* Oil executive appointed BAE chief operating officer
* Seen in line to succeed Chief Executive King
* Succession path mirrors one followed by King (Adds background, analyst comment, share price)
By Sarah Young
LONDON, Feb 15 (Reuters) - British defence firm BAE Systems named Charles Woodburn as its chief operating officer, making the former oil executive heir apparent for the chief executive’s role.
BAE’s statement on Monday followed media reports on Sunday that Woodburn would be appointed to the role before taking over the top job from Ian King in 12 to 18 months. King has run BAE since 2008 having formerly been chief operating officer.
Woodburn, 44, who formerly worked at oilfield services company Schlumberger and is currently chief executive at private equity-backed Expro, will join in the second quarter of 2016 and be paid a base salary of 750,000 pounds ($1.1 million).
King highlighted Woodburn’s international focus as an advantage for BAE, the third biggest defence company globally, which makes over a third of its sales in the U.S. and Canada, and a fifth in Saudi Arabia.
“As a highly qualified engineer with considerable international business experience, Charles will strengthen and broaden the strategic and operational capabilities of the business as a welcome and valuable addition to the leadership team,” King said in a statement.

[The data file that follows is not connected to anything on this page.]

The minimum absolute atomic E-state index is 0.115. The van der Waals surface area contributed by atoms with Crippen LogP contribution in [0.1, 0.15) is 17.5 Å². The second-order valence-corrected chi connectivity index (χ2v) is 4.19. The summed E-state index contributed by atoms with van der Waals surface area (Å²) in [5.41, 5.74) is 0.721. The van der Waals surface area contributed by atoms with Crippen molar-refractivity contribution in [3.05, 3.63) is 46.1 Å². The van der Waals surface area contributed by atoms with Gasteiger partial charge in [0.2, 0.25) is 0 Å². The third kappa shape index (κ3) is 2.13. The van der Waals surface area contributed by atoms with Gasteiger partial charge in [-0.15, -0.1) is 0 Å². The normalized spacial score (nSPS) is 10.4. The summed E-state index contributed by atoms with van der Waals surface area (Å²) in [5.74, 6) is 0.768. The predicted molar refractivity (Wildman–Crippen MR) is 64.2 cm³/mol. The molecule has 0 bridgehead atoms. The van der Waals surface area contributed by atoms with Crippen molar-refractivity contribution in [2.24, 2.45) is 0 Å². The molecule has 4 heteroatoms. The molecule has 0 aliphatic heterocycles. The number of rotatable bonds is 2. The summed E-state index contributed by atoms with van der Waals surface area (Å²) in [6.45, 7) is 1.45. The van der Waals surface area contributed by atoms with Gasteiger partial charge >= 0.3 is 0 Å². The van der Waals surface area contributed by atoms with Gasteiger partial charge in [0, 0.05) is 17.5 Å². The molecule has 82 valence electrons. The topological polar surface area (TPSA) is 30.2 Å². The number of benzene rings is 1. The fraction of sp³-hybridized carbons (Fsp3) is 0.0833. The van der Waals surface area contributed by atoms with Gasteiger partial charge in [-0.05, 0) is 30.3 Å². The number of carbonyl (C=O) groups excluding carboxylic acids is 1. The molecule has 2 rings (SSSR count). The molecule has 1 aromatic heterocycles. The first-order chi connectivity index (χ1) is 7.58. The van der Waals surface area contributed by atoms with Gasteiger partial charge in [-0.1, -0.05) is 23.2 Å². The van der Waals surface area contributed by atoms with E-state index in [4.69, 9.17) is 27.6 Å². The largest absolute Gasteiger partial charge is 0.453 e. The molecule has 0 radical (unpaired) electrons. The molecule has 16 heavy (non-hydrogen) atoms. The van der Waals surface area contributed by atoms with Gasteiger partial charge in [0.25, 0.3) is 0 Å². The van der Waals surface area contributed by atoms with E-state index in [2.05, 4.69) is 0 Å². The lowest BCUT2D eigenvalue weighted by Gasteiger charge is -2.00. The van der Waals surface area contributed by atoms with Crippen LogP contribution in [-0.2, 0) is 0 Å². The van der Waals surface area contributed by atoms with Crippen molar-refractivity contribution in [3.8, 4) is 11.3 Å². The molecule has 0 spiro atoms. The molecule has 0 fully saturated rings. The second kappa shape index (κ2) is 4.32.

Chairman Roger Carr said that Woodburn would build up his understanding of the defence industry under King, calling his appointment “part of our succession planning programme.”
Woodburn will need to get to grips with BAE’s biggest customer -- Britain’s ministry of defence -- as the company takes part in a 31 billion pound programme to build the replacement for the country’s nuclear submarines.
BAE is expected to benefit from rising military spending in Britain and the U.S., after years of cutbacks, and new demand for its cyber defence services.
But it also faces challenges. It is under pressure from the British government to deliver big, complicated projects like the building of two new aircraft carriers on budget, and to secure a long-delayed sale of a new batch of Typhoon fighter jets to Saudi Arabia to extend its production further into the future.
KeplerCheuvreux analyst Christophe Menard said the appointment was positive for BAE.
“Seeking an outsider could bring a fresh vision to BAE, which needs to reinvent and re-position part of its business, after years of difficulty budgetary environments,” he said.
Woodburn, who has a PhD in engineering from the University of Cambridge, will also be paid 1.62 million pounds earnt at Expro but forfeited as a consequence of joining BAE.
The company’s shares traded up 1.9 percent to 475 pence, broadly in line with the FTSE 100 index. BAE is scheduled to report annual results on Thursday. ($1 = 0.6889 pounds) (Reporting by Sarah Young; Editing by Paul Sandle and Keith Weir)